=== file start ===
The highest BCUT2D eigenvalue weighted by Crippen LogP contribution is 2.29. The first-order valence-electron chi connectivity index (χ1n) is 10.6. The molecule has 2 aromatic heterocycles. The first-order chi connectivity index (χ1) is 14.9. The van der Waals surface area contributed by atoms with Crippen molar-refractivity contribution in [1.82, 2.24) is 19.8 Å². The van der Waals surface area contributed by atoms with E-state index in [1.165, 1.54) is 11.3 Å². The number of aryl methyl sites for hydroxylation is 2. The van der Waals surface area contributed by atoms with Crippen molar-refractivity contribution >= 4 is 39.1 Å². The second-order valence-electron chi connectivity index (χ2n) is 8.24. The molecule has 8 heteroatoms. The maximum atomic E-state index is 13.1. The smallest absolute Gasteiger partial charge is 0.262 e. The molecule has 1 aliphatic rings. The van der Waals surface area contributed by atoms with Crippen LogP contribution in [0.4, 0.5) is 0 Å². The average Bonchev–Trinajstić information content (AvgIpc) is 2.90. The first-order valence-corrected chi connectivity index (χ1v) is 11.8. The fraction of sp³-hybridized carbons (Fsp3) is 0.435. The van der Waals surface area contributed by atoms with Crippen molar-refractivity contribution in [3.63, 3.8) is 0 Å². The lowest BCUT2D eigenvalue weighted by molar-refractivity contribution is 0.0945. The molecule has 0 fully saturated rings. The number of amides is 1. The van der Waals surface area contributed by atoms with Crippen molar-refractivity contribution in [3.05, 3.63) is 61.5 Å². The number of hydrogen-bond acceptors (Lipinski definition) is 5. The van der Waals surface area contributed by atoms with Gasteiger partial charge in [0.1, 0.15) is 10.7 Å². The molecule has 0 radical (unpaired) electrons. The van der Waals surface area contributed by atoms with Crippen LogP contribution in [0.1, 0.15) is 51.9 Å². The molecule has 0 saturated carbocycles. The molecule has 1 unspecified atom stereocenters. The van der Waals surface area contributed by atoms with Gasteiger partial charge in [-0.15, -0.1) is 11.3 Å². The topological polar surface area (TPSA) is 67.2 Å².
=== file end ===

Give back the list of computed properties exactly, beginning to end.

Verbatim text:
The highest BCUT2D eigenvalue weighted by Crippen LogP contribution is 2.29. The first-order valence-electron chi connectivity index (χ1n) is 10.6. The molecule has 2 aromatic heterocycles. The first-order chi connectivity index (χ1) is 14.9. The van der Waals surface area contributed by atoms with Crippen molar-refractivity contribution in [1.82, 2.24) is 19.8 Å². The van der Waals surface area contributed by atoms with E-state index in [1.165, 1.54) is 11.3 Å². The number of aryl methyl sites for hydroxylation is 2. The van der Waals surface area contributed by atoms with Crippen molar-refractivity contribution >= 4 is 39.1 Å². The second-order valence-electron chi connectivity index (χ2n) is 8.24. The molecule has 8 heteroatoms. The maximum atomic E-state index is 13.1. The smallest absolute Gasteiger partial charge is 0.262 e. The molecule has 1 aliphatic rings. The van der Waals surface area contributed by atoms with Crippen LogP contribution in [0.4, 0.5) is 0 Å². The average Bonchev–Trinajstić information content (AvgIpc) is 2.90. The first-order valence-corrected chi connectivity index (χ1v) is 11.8. The fraction of sp³-hybridized carbons (Fsp3) is 0.435. The van der Waals surface area contributed by atoms with Crippen molar-refractivity contribution in [3.63, 3.8) is 0 Å². The lowest BCUT2D eigenvalue weighted by molar-refractivity contribution is 0.0945. The molecule has 0 fully saturated rings. The number of amides is 1. The van der Waals surface area contributed by atoms with Crippen molar-refractivity contribution in [3.05, 3.63) is 61.5 Å². The number of hydrogen-bond acceptors (Lipinski definition) is 5. The van der Waals surface area contributed by atoms with Gasteiger partial charge in [0.1, 0.15) is 10.7 Å². The molecule has 0 radical (unpaired) electrons. The van der Waals surface area contributed by atoms with Crippen LogP contribution in [0.1, 0.15) is 51.9 Å². The molecule has 0 saturated carbocycles. The molecule has 1 unspecified atom stereocenters. The van der Waals surface area contributed by atoms with Gasteiger partial charge in [-0.15, -0.1) is 11.3 Å². The topological polar surface area (TPSA) is 67.2 Å².